April 20, 2009


I was late (some would say ‘as usual’) and Davis and Mike were anxious. They left me messages and as I drove to Mike’s place but I knew there would be little benefit to hearing them. I threw my stuff into Davis’ Jetta (or Jettre in Canadian?) and assumed the shotgun position for the five hour jaunt.

The border crossing was uneventful, which is good because you never want ‘events’ happening at the border. The first stop after the border was hitting the store for snacks and supplies. I really don’t know why it is so amazing that just a half hour north of Sugarloaf USA people are speaking only French. Yet it always is

“Merci, beaucomp.” I told the cleark, a frail attempt to speak the native tongue as I took my bag of Canadian road trip purchases.

I usually travel in Spanish speaking countries and can linguistically navigate
through most public situations. I felt a bit helpless at least as far as making conversation or jokes. I didn’t even have a cool accent with which to butcher the home language like the Australians I meet traveling in Latin America: “Whole-la, Amaaaygo. Como est-ass? Me La-mo Daiy-vid!”

We pointed the car west and drove until Montreal appeared on the horizon. We covered such topics as:

  • How Canada has purple money.
  • We tried to figure out how far Montreal is in real life (miles), not in those silly kilometers.
  • Talked at length about what being one of the million deer we saw on the way would be like. (Very straight road, very boring)
  • Socialism (laughing at, not with)
  • Wishing the Montreal Expos were still around. Big time.
  • Wondering how many loonies and toonies it will cost to get into the Canadians hockey game.

Embassy Suites would be our headquarters for the weekend. As we pulled up next to an Audi it was apparent that we may be a bit outclassed (not dissing the Jettre, Davis). As we retrieved our backpacks (speaking of classy) from the trunk we noticed a small group of people stood outside the door, including a man dressed in leather jacket that had bright gold dress shoes.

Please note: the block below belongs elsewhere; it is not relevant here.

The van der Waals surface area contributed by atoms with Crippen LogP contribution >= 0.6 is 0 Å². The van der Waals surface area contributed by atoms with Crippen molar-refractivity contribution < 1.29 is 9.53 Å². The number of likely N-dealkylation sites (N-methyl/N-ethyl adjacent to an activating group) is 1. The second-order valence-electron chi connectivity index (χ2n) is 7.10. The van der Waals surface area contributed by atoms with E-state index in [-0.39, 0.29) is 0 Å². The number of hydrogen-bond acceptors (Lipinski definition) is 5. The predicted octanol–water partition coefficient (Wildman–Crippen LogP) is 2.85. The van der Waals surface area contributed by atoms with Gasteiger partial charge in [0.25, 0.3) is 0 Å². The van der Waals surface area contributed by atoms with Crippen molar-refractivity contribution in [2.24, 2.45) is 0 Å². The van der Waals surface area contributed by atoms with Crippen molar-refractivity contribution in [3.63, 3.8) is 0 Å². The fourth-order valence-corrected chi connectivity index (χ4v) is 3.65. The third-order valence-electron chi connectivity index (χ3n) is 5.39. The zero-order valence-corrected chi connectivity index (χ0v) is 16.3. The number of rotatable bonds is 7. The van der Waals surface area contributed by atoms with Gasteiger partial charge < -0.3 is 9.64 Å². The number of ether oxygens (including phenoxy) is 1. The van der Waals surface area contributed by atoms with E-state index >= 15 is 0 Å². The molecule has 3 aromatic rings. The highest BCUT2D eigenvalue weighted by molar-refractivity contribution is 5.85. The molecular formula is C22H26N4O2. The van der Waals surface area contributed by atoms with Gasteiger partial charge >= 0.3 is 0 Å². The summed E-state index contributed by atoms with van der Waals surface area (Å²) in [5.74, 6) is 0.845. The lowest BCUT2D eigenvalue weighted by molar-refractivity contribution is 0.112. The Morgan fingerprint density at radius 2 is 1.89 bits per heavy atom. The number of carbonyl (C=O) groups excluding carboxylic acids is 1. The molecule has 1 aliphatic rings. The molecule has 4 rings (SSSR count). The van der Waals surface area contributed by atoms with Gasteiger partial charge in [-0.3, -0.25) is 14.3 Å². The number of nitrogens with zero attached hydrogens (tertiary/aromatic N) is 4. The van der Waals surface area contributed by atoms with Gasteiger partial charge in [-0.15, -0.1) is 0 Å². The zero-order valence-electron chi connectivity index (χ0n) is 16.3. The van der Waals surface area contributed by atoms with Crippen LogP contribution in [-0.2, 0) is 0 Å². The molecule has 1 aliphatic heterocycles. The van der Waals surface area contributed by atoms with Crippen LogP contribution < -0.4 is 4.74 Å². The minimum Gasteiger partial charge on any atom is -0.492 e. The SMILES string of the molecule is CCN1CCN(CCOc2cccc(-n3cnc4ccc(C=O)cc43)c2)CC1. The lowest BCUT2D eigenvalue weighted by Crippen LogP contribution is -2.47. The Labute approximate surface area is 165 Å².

Our suite was not bad for $65 a night (thanks Hotwire), and like hillbillies seeing a neon light for the first time we jumped around the place laughing and pointing in awe. Davis stepped out of the bathroom with the Embassy Suites complimentary bathrobe on, thankfully over his clothes.

Then we went out on the town.

Late the next morning we arose and hit the streets for breakfast, which given our complete lack of planning/research turned into a long, hungry walk. Blindly looking for any particular place in the city is similar to chasing mirages in the desert. Each block that looks promising and filled with diners and breakfast joints from afar seems to have nothing up close. Up close diners and breakfast joints magically transform into closed laundromats, a nail place, and a smoky bail bonds office.


I wouldn’t say the locals despise American tourists, but ‘welcoming’ may not be the right word either.

Eventually it was found. We had a good feeding session then set off for the contemporary art museum.  I think my favorite types of art museums are contempoaray art museums.  I find the art there humorous–like a jab in the chest at people taking art and life too seriously.  Last April it was Chicago’s contemporary musuem, now it was off to the Contempoarary Art Museum of  Montreal.Post modern art is a great deal about conveying a message so there often there is a deeper meaning in the art but how it is portrayed comes in a variety of forms, such as looping video, illuminated marquee signs with homeless people on them, or as we saw in Montreal, large canvases of solid color and nothing else.

Here are some highlights of the minimalist painter Claude Toissagnt exhibit:


Red on canvas.  And to think all this time I thought that I had to go to work for a living.


I don’t think Mike understands the underlying intricacies of the artists work.  He explains his feelings in a more gestural manner.


Davis and Mike pose for the album cover of their upcoming folk album “Power to the Flower People”


We tried to tell Davis that doing the wave just looks friggin stupid with only one person and that he should have tried something else for the picture in the neon pyramid exhibit.  Davis is stubborn.


Claude Toissagnt is famous for creating some of the easiest and most brainless mazes in the world.

After the museum and a few refreshments at the hotel we went out for the night.  The next morning it was back in Le Jettre for the long ride home .



  1. anthony said

    i love the photos. they are well photographed. thanks for the share…

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